“I would only believe in a god who knew how to dance.”
Thus Spoke Zarathustra, Fr. Nietzsche
“I won’t be a rock star. I will be a legend.”
This text will begin with a video. Watch it, even if it’s only for one minute.
London, 1 July 2017. Before the Green Day take the stage, Bohemian Rhapsody is played through the speakers.
65.000 people break into a sing along to a hymn. I call it “hymn” not just because I worship this song but also because there is a genuine element of worship in this scene.
And I have no doubt that those who were there to experience this glorious spectacle felt this much more intensely than we do when we watch the video on YouTube.
There were even more people and, certainly, a lot more intensity at Queen’s concerts when Freddie was still alive.
But even so, this video is – semiologically – religious in nature. Placed among the crowd, one on the left, one on the right, the two loudspeaker sets look like gigantic crosses. Light peeks through the clouds, the sun is shining on the sacerdotal cymbals, and everything looks so much like a looming Second Coming.
And what’s more important: the empty stage.
The man called Freddie Mercury does not exist, neither the one born Farrokh Bulsara.
Farrokh died of music with Freddie rising from his ashes like a phoenix. Then Freddie died of AIDS, this time leaving nothing behind.
Did he leave nothing behind? That is the question.
Much like believers do in Mecca, Jerusalem and the Vatican, the crowd in this concert worships an absent god. This is what the empty stage stands for.
The Queen is dead, long live the Queen.
Queens and prime ministers die, Stalins and Kennedys die, Gandhis and Guevaras die, Mercurys and Monroes die. Even gods die. What is left behind? The believers.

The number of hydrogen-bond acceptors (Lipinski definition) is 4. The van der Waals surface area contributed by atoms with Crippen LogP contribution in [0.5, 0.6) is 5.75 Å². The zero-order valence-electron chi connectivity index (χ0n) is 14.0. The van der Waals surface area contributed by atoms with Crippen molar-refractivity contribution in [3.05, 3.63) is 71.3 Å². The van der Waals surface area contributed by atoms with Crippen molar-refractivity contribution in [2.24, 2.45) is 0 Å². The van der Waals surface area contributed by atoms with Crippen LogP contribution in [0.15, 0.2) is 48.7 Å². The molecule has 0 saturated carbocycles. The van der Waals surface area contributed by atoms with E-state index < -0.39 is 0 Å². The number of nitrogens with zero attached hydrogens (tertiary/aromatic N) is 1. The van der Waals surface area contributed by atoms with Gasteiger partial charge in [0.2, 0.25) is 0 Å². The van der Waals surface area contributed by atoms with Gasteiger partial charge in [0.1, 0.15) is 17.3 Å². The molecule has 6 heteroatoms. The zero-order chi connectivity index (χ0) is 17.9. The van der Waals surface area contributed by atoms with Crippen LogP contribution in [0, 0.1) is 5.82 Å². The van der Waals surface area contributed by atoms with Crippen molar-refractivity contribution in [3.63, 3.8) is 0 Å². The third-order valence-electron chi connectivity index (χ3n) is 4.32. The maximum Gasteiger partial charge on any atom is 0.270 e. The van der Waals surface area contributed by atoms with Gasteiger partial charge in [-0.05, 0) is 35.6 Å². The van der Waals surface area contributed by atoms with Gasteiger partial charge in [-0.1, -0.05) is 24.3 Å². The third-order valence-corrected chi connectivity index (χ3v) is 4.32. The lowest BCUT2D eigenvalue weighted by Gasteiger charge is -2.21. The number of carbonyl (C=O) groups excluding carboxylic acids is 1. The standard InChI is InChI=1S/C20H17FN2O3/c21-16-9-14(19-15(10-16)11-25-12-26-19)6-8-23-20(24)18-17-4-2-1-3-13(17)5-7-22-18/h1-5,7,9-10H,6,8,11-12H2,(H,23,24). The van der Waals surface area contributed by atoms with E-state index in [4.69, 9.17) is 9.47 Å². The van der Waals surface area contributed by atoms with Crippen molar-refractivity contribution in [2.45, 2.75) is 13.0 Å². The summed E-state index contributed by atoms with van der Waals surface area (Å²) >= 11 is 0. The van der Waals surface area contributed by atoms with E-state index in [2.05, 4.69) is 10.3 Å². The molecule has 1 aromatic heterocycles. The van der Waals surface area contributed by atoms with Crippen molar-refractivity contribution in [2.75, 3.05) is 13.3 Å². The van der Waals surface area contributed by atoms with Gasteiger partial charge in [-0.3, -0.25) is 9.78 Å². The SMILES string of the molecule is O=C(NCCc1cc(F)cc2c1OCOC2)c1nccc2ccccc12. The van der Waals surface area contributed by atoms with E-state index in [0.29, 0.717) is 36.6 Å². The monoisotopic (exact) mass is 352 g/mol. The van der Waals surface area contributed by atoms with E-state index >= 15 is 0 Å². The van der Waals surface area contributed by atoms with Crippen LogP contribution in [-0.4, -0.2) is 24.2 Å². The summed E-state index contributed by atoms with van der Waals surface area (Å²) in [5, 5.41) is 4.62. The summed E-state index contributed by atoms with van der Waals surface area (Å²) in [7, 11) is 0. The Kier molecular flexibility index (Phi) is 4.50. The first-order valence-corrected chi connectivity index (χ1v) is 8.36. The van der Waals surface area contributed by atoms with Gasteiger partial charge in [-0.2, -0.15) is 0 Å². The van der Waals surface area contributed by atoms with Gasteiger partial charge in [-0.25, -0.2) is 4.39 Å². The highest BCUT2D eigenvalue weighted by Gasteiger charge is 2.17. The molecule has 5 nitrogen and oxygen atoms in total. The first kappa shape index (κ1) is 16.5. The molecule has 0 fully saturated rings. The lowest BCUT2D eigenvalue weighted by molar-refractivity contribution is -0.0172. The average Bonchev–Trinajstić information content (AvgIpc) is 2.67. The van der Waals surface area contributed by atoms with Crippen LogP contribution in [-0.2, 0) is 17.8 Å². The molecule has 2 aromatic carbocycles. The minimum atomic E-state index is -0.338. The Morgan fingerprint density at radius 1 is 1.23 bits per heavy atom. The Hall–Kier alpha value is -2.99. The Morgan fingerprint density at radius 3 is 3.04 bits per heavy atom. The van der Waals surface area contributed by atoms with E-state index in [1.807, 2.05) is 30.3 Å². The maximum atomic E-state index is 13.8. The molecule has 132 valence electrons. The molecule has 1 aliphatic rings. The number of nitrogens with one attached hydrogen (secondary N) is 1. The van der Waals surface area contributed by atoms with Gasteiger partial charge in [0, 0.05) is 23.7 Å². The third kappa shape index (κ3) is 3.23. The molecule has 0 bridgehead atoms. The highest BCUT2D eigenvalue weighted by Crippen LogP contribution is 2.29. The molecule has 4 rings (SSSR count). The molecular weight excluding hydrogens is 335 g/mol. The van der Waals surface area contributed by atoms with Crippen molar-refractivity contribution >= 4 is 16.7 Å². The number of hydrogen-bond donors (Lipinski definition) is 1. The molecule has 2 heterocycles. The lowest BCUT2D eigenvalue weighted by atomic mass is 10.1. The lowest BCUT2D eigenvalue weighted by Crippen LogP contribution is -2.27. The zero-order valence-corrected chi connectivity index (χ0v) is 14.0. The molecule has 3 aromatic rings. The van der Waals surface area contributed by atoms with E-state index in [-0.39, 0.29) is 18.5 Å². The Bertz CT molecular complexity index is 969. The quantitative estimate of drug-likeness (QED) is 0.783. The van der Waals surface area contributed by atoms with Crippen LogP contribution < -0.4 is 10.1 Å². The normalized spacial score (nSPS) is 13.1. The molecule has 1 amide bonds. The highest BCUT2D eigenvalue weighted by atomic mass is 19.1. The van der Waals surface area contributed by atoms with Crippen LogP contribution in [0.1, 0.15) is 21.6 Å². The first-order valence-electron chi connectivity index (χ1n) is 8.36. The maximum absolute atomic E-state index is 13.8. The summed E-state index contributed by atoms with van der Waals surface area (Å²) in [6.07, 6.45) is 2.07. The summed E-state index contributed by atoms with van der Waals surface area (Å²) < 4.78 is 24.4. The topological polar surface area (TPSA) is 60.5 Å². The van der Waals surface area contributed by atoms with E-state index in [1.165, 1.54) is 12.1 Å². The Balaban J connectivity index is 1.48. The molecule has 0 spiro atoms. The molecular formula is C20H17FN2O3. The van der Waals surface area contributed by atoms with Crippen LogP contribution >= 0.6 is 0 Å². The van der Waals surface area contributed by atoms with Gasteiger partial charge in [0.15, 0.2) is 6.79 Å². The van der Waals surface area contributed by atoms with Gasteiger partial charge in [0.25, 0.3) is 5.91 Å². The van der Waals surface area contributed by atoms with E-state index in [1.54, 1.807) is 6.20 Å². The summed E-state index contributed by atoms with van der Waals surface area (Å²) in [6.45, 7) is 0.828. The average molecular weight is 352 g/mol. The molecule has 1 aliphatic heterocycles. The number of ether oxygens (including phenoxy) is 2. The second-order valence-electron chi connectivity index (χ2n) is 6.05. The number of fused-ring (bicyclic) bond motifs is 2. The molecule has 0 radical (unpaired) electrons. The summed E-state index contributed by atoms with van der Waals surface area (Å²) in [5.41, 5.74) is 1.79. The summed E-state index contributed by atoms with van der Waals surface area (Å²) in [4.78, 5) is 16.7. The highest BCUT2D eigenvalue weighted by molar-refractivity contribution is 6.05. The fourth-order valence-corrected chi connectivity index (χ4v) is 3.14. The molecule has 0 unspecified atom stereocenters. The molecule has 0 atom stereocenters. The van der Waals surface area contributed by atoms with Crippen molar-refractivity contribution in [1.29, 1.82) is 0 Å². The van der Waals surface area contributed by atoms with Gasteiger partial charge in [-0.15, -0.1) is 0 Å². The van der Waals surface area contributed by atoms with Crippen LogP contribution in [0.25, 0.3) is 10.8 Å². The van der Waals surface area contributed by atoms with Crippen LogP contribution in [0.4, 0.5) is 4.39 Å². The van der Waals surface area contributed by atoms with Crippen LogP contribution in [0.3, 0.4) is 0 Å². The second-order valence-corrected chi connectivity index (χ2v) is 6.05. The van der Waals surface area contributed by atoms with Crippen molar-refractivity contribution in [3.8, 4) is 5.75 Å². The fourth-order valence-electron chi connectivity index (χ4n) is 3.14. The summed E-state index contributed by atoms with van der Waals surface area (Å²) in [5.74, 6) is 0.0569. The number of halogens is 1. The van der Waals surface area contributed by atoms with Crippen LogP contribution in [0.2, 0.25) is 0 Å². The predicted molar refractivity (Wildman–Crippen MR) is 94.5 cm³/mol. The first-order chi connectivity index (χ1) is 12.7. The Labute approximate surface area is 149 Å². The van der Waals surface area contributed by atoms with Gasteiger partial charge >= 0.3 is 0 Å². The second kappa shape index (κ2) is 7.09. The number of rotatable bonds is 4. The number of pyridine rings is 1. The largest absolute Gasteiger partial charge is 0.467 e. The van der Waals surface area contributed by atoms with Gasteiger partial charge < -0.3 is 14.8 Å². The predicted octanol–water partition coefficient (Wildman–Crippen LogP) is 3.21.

Freddie Mercury once said he would not be a rock star. He would be a legend. He achieved something even bigger than that: he became a god!
Think just how difficult that must have been for someone like him. He was a second-class citizen (in India when the country was part of the British Empire), he was born at the wrong place (how many of us know where Zanzibar is?), in a relatively poor family (his father was a civil servant), with the wrong religion (Zoroastrianism is older than Christianity but it’s not Christianity after all), with 4 extra teeth on the upper jaw and a homosexual orientation (when homosexuality was still a criminal offense).
What were the chances of Farrokh Bulsara becoming an idol?
It is difficult, perhaps even impossible, to understand the workings of our chaotic world. What made Bulsara become Mercury?
Was it his magnificent voice? The fortuity of meeting the rest of Queen? Was it his formidable skill in songwriting (he wrote more than half of Queen’s songs)?
Was it his stage presence? (His moves, his posture, the way he clenched his fists resembled that of a great orator, actor, prophet or Zarathustra – the founder of Zoroastrianism.)
Could it be the fact that when we see him, when we listen to him, we get a feeling of moral uplift? His music, his voice, his presence exalt us.
(A group of scientists recently tried to determine the most stimulating song, the song that makes listeners feel better, more blissful, happier than any other song. Guess which one it is: Don’t Stop Me Now by Queen, music and lyrics by Freddie.)
Was it his homosexuality? (He never tried to hide it but when he was asked about it in the rare interviews that he gave, he simply replied: “I am who I am”.)
Was it his love for cats? Or maybe his origin, his religion, his 4 extra teeth?
Was it the fact that he died young, as young as 45, before he had the time to age, write boring songs, try to dance on stage when he was as old as Queen Elizabeth?
What turns a person into an object of worship?
I think it’s impossible to grasp. It is the combination of external (social) and internal (personal) chaos.
Like another Zarathustra, Freddie played with chaos, danced with his demons, mocked the status quo, constructed his identity the way he wanted it to be.
What made him a god was this uniqueness of coincidences that is called Freddie Mercury, something that cannot be repeated.
I’m trying to finish this text, sitting on the balcony past midnight. A truly huge night-butterfly (like a little bat) falls on me, spins around the screen and sits on the keyboard. It is said that the dead return as night-butterflies.
OK, Freddie. I’ll stop here. I’ll leave you alone with your cats. (Are there any cats in Zoroastrian heaven?)
Translated by Anastasia Seni
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